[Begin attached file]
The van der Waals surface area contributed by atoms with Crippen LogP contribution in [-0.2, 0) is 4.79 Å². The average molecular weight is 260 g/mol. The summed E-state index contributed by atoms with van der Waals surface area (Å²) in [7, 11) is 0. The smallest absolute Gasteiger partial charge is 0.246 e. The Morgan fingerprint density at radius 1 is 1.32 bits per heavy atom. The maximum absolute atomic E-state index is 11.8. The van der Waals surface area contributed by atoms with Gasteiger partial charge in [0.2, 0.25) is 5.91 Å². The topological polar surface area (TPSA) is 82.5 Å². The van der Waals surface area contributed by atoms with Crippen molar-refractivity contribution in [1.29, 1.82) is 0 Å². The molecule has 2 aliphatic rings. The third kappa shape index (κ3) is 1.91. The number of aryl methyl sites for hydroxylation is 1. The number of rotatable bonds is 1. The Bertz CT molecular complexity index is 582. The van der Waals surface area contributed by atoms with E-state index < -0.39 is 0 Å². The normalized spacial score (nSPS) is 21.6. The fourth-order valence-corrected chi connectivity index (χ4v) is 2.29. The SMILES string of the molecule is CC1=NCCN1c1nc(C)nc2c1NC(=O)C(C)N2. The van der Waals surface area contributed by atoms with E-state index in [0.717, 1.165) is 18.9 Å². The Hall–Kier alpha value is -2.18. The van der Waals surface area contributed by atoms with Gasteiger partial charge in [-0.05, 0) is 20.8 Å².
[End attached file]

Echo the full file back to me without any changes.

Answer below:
The van der Waals surface area contributed by atoms with Crippen LogP contribution in [-0.2, 0) is 4.79 Å². The average molecular weight is 260 g/mol. The summed E-state index contributed by atoms with van der Waals surface area (Å²) in [7, 11) is 0. The smallest absolute Gasteiger partial charge is 0.246 e. The Morgan fingerprint density at radius 1 is 1.32 bits per heavy atom. The maximum absolute atomic E-state index is 11.8. The van der Waals surface area contributed by atoms with Gasteiger partial charge in [0.2, 0.25) is 5.91 Å². The topological polar surface area (TPSA) is 82.5 Å². The van der Waals surface area contributed by atoms with Crippen molar-refractivity contribution in [1.29, 1.82) is 0 Å². The molecule has 2 aliphatic rings. The third kappa shape index (κ3) is 1.91. The number of aryl methyl sites for hydroxylation is 1. The number of rotatable bonds is 1. The Bertz CT molecular complexity index is 582. The van der Waals surface area contributed by atoms with E-state index < -0.39 is 0 Å². The normalized spacial score (nSPS) is 21.6. The fourth-order valence-corrected chi connectivity index (χ4v) is 2.29. The SMILES string of the molecule is CC1=NCCN1c1nc(C)nc2c1NC(=O)C(C)N2. The van der Waals surface area contributed by atoms with E-state index in [0.717, 1.165) is 18.9 Å². The Hall–Kier alpha value is -2.18. The van der Waals surface area contributed by atoms with Gasteiger partial charge in [-0.05, 0) is 20.8 Å².